Please note the Elsa stuffed doll. (We don’t have any Frozen dolls at home, so I–again–figured it would make a pretty great souvenir.) HOWEVER. That was TWO stuffed animal purchases in ONE day. In my mind, we were DONE with soft toy purchases. Pay attention folks: the stuffy count just grows as we go along…

I learned another lesson from last year–bring almost nothing in terms of toys and books. You’ll buy these things along the way. This year, we brought Lovey (of course), Paddington (of course), two tiny books and some coloring. Now we were up to FOUR stuffies.

The next day, Andrew had off so we all went to Hampstead Heath, which is a big open green park just outside the city. It was a beautiful day, and we hit the playground there as soon as we arrived.

You can see London just beyond the park. It wasn’t busy, but I could imagine it being so on a beautiful weekend day. Remember, anyone living in the city doesn’t have a backyard like we do–at the very most their ‘back garden’ might be the size of our driveway–so city-dwellers have to travel to get to a green space like this.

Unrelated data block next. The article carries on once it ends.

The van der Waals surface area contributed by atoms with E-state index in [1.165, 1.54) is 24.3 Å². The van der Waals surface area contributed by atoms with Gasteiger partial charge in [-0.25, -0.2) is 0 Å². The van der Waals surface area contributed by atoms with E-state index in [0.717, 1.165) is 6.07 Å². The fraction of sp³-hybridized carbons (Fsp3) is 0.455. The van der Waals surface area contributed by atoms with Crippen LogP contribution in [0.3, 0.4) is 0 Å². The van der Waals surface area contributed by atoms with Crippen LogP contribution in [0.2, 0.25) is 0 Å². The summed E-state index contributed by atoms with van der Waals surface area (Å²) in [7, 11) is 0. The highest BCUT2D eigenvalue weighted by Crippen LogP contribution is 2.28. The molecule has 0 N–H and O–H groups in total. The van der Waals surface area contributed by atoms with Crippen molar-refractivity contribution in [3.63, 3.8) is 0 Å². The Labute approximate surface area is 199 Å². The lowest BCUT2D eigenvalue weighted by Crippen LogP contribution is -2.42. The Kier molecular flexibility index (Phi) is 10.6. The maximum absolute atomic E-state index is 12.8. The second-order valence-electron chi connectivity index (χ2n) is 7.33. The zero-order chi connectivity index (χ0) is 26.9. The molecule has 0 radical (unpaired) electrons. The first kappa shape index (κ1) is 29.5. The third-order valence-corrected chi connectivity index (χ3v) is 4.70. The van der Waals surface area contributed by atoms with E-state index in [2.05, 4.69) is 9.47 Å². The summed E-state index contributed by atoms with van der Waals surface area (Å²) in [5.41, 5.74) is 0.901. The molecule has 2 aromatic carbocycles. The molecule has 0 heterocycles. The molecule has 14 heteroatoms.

Afterward, we took a bus to Camden Town for lunch at the market, which turned out terribly for me, as it was incredibly crowded. It’s not so much the crowds themselves that get to me, as much as it’s a general ‘sensory overload’ experience (hence why I abhor arcades and loud concerts), which can really get to me.

I’m sharing this here because it–unfortunately–happened more than once during our trip, and it honestly might be the first time in my life that I’m realizing/accepting/verbalizing that this is an issue for me. At almost 40 years old.